Shubnum Khan is the face that welcomes immigrants to various countries such as Canada and Uruguay. But she is busy balancing a career as a writer and artist, in addition to a business in New York that sells carpets. When she is also not leading treks to Cambodia, she has involvement with McDonalds group in China, dentistry in Virginia and oh – by the way – she has links with a French dating website.
Does this sound too good to be true? If it does, it probably is. (By the way, it is.)
It turns out that the South African author’s image was used without her knowledge as part of a stock photo image group – that is to say, companies and website owners can use her image if they remunerate the photographer that took the photo, if he happens to own the image rights.
The photographer does.
But how is it that she gave away her image rights, and allowed her image to be associated with causes that she does not even promote? It turns out that many years earlier she had participated in what was called a 100 Faces Shoot, where a photographer promised professional portraits in exchange for being snapped.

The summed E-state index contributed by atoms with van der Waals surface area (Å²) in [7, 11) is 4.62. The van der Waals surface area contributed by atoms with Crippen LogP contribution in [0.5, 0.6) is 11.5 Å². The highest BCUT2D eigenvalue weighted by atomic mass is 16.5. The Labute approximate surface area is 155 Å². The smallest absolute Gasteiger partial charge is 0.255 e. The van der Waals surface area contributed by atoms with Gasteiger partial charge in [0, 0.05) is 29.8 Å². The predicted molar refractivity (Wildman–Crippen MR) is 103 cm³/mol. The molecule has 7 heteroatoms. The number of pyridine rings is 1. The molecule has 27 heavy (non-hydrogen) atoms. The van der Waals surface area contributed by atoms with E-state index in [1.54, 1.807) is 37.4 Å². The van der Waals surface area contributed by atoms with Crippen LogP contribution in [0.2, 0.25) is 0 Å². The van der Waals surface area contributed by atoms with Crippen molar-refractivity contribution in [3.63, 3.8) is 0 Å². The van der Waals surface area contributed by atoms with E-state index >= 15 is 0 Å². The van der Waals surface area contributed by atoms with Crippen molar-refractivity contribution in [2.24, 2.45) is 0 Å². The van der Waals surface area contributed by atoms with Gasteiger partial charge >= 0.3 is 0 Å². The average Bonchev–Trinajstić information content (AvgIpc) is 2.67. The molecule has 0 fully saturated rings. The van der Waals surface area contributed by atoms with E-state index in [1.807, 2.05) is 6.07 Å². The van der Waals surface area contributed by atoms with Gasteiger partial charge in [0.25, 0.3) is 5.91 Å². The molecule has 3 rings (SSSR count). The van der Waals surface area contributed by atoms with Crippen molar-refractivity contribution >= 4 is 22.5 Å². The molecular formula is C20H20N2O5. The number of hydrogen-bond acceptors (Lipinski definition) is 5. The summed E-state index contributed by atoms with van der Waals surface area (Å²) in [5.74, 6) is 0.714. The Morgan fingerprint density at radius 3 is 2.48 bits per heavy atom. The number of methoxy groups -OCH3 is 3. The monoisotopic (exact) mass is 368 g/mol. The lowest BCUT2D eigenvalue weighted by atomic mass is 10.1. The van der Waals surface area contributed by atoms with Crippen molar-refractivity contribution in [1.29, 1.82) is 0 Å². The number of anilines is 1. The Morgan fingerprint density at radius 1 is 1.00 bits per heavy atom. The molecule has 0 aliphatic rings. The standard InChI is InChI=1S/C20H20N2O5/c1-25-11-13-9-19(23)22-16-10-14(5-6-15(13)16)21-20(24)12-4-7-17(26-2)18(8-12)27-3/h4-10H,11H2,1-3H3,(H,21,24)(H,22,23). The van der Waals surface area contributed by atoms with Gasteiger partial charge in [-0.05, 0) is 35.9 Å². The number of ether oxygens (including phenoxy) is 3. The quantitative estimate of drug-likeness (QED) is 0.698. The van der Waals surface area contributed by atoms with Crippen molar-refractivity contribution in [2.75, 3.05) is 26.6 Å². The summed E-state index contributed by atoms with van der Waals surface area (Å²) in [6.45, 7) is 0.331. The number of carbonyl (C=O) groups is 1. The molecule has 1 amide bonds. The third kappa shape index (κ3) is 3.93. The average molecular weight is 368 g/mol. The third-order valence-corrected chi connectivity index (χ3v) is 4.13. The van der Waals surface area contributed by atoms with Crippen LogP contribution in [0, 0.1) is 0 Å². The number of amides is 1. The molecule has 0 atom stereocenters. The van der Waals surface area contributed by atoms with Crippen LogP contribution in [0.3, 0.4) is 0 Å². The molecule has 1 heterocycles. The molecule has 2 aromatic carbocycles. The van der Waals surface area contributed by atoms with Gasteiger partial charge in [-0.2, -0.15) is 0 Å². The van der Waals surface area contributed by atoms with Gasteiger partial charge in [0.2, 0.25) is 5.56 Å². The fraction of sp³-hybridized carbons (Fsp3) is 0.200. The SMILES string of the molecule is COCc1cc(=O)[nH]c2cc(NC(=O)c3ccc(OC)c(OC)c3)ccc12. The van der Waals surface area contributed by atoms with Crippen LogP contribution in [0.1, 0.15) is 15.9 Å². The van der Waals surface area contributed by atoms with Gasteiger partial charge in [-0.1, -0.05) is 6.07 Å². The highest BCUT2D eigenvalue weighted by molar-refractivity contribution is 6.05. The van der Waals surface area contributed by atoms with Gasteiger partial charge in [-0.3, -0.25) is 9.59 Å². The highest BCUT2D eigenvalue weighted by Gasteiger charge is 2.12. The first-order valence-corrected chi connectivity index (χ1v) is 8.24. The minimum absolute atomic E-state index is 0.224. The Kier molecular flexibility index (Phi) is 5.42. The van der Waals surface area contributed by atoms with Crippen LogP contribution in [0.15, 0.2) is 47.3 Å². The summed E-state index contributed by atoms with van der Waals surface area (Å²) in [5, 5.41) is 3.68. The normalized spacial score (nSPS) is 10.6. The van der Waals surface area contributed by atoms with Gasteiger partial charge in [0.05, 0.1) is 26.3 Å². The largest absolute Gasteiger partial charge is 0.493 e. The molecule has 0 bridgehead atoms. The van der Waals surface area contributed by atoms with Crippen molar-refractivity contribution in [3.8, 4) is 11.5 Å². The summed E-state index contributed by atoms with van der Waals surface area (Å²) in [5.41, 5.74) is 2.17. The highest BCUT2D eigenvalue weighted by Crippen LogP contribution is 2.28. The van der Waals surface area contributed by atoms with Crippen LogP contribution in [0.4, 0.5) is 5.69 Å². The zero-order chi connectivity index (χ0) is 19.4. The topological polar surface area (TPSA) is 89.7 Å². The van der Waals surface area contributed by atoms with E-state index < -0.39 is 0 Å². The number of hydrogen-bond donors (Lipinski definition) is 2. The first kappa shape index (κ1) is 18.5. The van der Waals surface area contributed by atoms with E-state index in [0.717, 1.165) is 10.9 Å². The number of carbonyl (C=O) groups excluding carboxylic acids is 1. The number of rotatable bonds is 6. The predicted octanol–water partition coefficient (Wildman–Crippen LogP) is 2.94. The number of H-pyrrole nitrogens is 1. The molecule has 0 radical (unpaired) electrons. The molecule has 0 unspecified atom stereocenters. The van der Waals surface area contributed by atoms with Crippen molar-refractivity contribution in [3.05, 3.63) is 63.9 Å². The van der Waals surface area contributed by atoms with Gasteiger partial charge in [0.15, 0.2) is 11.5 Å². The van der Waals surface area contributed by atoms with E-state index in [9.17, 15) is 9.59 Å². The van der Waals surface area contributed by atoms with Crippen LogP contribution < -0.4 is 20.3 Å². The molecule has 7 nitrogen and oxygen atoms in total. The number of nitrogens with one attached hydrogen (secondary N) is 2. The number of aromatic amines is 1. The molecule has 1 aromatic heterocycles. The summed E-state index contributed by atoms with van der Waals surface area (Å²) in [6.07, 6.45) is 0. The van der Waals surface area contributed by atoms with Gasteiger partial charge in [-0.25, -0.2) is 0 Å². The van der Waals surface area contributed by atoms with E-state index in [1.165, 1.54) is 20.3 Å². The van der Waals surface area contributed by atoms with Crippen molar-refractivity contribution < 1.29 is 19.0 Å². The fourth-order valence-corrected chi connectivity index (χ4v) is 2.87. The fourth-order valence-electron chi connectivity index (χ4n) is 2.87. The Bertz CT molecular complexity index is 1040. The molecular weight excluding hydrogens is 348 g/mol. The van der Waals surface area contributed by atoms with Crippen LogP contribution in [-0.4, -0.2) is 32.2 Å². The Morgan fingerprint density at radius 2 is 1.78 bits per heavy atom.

Let’s pause for a moment here – if someone offers you a free professional shoot, would you take up the offer? The more sceptical among us might say that a free shoot, when photographers normally charge upwards of hundreds of pounds, might be enough of a signal that something is amiss. There must be a catch right? The younger ones among us might leap into the chance to get free professional photos which might help in launching their careers, with good pictures to go on CVs and websites. But there must be something in it for the photographer, right?
It turns out the photographer said it was all part of an art project, but that’s a vague term that didn’t turn out well for Khan.
Sometimes a level of shrewdness in business dealings can work to your advantage. For example, Michael Jackson did not sing the Beatles songs, of course(!), but he owned the rights to them, giving himself a large sum from royalties. (You can read more about this from the Finsbury Park piano teacher blog.)
We live in a technological world where content is abundant. Our children need to grow to learn the skill of managing information and content – not to plagiarise it from the internet, to be careful of how their images are used, and most of all, it would be a good skill to know how to speak up if in doubt, and not to roll along and accept things blindly on trust!